I clearly remember my proudest show-and-tell moment. It was second grade, and I brought in my Princess Jasmine doll strapped to the back of a plush unicorn toy. The night before, I had concocted a lavish adventure in which Princess Jasmine and her trusty unicorn saved the animals of my backyard from evil aliens, and of course, I had to share my newly imagined universe with everyone I knew. I'm sure we all remember these little worlds we invented for ourselves as children, whether it was with dolls or legos or maybe even our pets. Cardboard boxes became castles, carpet became molten lava, and for those few hours of playtime, we got to be whoever we wanted and go wherever we could imagine.
For a lot of people, growing up means putting those toys and makeshift adventures away and turning to a practical life of computers, spreadsheets and business plans. Somehow for me, growing up meant turning my childhood playtime with dolls into a career as an associate producer at Lift Animation, a newly-launched stop motion animation company in Hollywood, where a crew of people who love making things with their hands and telling stories with puppets come together to make films. For founder Rachel Johnson, Lift has given her a chance to tell a variety of socially conscious stories related to a physical disability she was born with.
Henrietta Bulkowski is our newest short film in the works. Henrietta is a young woman with a curved spine who dreams of seeing the world, but can't see anything in the skies above her. Henrietta works relentlessly to rebuild an old scrap airplane, pulling material out of the rubble of a landfill, so that she can one day take to the skies. The character of Henrietta and the art of stop motion animation itself is a tribute to the magic we can create with our hands and our imaginations.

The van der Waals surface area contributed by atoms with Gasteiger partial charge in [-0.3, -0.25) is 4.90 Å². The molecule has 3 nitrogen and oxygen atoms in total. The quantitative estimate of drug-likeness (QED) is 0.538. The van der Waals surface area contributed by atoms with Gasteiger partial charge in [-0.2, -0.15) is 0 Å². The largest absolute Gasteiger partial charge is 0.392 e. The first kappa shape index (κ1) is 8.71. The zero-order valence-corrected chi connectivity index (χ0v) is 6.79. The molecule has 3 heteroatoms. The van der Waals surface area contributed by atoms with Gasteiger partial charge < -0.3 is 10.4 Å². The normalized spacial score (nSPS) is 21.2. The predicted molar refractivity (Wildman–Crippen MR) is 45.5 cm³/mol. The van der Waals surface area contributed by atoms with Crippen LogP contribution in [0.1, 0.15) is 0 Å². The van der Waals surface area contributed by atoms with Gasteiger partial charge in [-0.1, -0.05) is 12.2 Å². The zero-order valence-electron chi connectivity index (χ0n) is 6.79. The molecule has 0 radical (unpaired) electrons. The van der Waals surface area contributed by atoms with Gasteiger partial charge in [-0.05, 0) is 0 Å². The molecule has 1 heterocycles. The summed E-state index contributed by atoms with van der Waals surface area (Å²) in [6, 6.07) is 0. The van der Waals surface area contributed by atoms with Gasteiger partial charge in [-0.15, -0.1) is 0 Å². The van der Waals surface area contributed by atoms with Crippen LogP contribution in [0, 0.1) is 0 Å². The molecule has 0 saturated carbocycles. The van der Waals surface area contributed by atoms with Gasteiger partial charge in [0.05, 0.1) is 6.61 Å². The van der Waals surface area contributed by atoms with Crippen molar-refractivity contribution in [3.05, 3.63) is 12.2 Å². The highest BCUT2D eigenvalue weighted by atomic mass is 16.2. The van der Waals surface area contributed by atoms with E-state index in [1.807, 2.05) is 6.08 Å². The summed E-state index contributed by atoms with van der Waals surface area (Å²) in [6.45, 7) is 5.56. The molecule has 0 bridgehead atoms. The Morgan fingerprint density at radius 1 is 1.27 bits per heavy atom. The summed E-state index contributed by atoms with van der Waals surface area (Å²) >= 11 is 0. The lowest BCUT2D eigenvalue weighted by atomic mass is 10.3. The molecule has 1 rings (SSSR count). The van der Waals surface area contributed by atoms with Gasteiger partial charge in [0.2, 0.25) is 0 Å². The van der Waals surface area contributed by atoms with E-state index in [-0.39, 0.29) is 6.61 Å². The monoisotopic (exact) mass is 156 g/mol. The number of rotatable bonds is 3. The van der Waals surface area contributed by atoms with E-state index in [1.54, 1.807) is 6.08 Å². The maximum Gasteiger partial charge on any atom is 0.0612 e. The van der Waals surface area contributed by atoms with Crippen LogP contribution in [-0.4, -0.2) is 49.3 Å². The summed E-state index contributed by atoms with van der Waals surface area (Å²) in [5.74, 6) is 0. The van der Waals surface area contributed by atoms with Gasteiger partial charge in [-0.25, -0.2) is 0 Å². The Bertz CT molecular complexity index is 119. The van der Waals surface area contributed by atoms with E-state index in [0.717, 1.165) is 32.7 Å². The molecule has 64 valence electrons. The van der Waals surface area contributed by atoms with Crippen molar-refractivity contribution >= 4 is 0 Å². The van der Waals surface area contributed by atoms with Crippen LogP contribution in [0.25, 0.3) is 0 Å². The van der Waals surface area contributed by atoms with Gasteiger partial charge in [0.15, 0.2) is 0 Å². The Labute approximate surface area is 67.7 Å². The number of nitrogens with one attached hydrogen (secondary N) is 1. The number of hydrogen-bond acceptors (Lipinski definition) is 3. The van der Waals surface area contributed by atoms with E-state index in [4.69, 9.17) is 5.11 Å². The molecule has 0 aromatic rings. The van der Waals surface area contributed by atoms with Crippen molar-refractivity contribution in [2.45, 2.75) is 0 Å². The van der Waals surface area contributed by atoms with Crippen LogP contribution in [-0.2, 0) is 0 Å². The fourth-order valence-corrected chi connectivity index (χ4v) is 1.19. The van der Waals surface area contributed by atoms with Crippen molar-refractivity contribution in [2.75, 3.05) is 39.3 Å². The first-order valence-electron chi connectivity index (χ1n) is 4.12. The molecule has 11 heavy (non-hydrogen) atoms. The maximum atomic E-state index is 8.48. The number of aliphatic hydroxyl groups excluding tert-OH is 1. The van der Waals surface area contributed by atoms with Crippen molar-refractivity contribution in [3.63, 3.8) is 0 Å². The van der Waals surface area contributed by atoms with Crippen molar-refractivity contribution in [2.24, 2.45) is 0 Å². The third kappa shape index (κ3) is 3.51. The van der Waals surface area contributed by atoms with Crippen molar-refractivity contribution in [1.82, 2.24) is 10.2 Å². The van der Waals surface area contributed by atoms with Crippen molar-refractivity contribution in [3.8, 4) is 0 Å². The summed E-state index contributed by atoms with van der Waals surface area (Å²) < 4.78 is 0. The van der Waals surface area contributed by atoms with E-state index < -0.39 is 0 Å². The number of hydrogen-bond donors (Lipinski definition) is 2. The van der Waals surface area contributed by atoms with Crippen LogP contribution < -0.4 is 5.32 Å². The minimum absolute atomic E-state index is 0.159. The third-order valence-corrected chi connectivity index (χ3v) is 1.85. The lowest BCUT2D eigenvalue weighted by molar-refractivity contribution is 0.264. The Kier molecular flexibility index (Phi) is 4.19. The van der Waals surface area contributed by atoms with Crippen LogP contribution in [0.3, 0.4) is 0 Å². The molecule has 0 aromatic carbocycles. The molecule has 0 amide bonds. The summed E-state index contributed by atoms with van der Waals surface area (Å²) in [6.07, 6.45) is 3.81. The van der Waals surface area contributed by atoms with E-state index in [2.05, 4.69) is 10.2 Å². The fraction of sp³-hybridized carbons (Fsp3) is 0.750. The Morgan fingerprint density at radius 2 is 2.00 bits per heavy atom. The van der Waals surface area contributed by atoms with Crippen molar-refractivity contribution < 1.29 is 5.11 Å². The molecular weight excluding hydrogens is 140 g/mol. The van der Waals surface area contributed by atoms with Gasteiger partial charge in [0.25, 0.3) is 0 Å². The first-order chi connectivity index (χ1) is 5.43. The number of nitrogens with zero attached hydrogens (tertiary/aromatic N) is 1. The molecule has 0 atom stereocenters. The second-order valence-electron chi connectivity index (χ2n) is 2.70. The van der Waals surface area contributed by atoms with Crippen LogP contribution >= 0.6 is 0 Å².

In a world where so much is done digitally, a film featuring handmade characters in a handmade world is a refreshing reminder of what we can accomplish with the simple everyday materials around us. A piece of wire can be transformed into a skeleton that allows a puppet to move, a few twigs from the backyard are reborn into the branches of a new tree, and a vast landscape of mountains starts with just a few pieces of styrofoam. After all, Thomas Edison once wrote, “To invent, you need a good imagination and a pile of junk.” We couldn’t agree more.
At Lift Animation, we hope that stop motion stories like Henrietta Bulkowski will reinvigorate audiences of both children and adults alike with an appreciation of playtime and invention. We hope that Henrietta’s determination and hard work will show the importance of hands-on creativity to achieving the goals we set in life and that the worlds we invent in our minds could manifest into beautiful realities.
Help tell Henrietta's story through Kickstarter.
This project is part of GOOD's series Push for Good—our guide to crowdsourcing creative progress.